CIC 517 Christ’s whole life is a mystery of redemption. Redemption comes to us above all through the blood of his cross,1 but this mystery is at work throughout Christ’s entire life:
– already in his Incarnation through which by becoming poor he enriches us with his poverty;2
– in his hidden life which by his submission atones for our disobedience;3
– in his word which purifies its hearers;4
– in his healings and exorcisms by which “he took our infirmities and bore our diseases”;5
– and in his Resurrection by which he justifies us.6

CIC 1083 The dual dimension of the Christian liturgy as a response of faith and love to the spiritual blessings the Father bestows on us is thus evident. On the one hand, the Church, united with her Lord and “in the Holy Spirit,”7 blesses the Father “for his inexpressible gift”8 in her adoration, praise, and thanksgiving. On the other hand, until the consummation of God’s plan, the Church never ceases to present to the Father the offering of his own gifts and to beg him to send the Holy Spirit upon that offering, upon herself, upon the faithful, and upon the whole world, so that through communion in the death and resurrection of Christ the Priest, and by the power of the Spirit, these divine blessings will bring forth the fruits of life “to the praise of his glorious grace.”9

CIC 1351 From the very beginning Christians have brought, along with the bread and wine for the Eucharist, gifts to share with those in need. This custom of the collection, ever appropriate, is inspired by the example of Christ who became poor to make us rich:10
Those who are well off, and who are also willing, give as each chooses. What is gathered is given to him who presides to assist orphans and widows, those whom illness or any other cause has deprived of resources, prisoners, immigrants and, in a word, all who are in need.11

CIC 2122 “The minister should ask nothing for the administration of the sacraments beyond the offerings defined by the competent authority, always being careful that the needy are not deprived of the help of the sacraments because of their poverty.”12 The competent authority determines these “offerings” in accordance with the principle that the Christian people ought to contribute to the support of the Church’s ministers. “The laborer deserves his food.”13

CIC 2407 In economic matters, respect for human dignity requires the practice of the virtue of temperance, so as to moderate attachment to this world’s goods; the practice of the virtue of justice, to preserve our neighbor’s rights and render him what is his due; and the practice of solidarity, in accordance with the golden rule and in keeping with the generosity of the Lord, who “though he was rich, yet for your sake. .. became poor so that by his poverty, you might become rich.”14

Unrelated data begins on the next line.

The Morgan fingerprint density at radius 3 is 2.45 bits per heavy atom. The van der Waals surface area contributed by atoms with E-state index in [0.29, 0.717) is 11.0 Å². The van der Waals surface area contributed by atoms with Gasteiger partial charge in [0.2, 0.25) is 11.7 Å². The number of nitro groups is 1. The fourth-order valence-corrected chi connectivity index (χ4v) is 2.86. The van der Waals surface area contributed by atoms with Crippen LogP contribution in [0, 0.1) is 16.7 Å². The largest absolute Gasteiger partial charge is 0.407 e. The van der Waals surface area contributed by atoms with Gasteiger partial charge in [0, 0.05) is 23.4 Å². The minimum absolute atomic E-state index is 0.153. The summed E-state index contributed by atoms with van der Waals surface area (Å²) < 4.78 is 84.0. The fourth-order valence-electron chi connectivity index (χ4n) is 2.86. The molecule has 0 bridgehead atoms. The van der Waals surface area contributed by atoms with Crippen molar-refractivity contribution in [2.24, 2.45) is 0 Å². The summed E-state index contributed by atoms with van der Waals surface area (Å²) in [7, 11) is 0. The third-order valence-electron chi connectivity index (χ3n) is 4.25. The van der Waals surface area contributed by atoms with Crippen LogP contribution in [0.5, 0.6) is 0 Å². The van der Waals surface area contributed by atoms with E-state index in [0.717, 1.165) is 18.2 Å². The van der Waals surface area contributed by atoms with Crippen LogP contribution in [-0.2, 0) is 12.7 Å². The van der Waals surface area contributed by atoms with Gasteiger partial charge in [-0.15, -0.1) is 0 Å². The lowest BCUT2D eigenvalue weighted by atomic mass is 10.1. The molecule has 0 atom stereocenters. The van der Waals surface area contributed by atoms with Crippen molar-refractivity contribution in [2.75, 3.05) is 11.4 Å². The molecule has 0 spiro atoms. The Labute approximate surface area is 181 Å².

CIC 2546 “Blessed are the poor in spirit.”15 The Beatitudes reveal an order of happiness and grace, of beauty and peace. Jesus celebrates the joy of the poor, to whom the Kingdom already belongs:16
The Word speaks of voluntary humility as “poverty in spirit”; the Apostle gives an example of God’s poverty when he says: “For your sakes he became poor.”17

CIC 2636 The first Christian communities lived this form of fellowship intensely.18 Thus the Apostle Paul gives them a share in his ministry of preaching the Gospel19 but also intercedes for them.20 The intercession of Christians recognizes no boundaries: “for all men, for kings and all who are in high positions,” for persecutors, for the salvation of those who reject the Gospel.21

CIC 2833 “Our” bread is the “one” loaf for the “many.” In the Beatitudes “poverty” is the virtue of sharing: it calls us to communicate and share both material and spiritual goods, not by coercion but out of love, so that the abundance of some may remedy the needs of others.22

1 Cf. Eph 1:7; Col 1:13-14; 1 Pt 1:18-19.
2 Cf. 2 Cor 8:9.
3 Cf. Lk 2:51.
4 Cf. Jn 15:3.
5 Mt 8:17; cf. Is 53:4.
6 Cf. Rom 4:25.
7 Lk 10:21.
8 2 Cor 9:15.
9 Eph 1:6.
10
11 St. Justin, Apol. 1, 67: PG 6, 429.
12 CIC, can. 848.
13 Mt 10:10; cf. Lk 10:7; 2 Cor 9:5-18; 1 Tim 5:17-18.
14 2 Cor 8:9.
15 Mt 5:3.
16 Cf. Lk 6:20.
17 St. Gregory of Nyssa, De beatitudinibus 1: PG 44, 1200D; cf. 2 Cor 8:9.
18 Cf. Acts 12:5; 20:36; 21:5; 2 Cor 9:14.
19 Cf. Eph 6:18-20; Col 4:3-4; 1 Thess 5:25.
20 Cf. 2 Thess 1:11; Col 1:3; Phil 1:3-4.
21 2 Tim 2:1; cf. Rom 12:14; 10:1.
22 Cf. 2 Cor 8:1-15.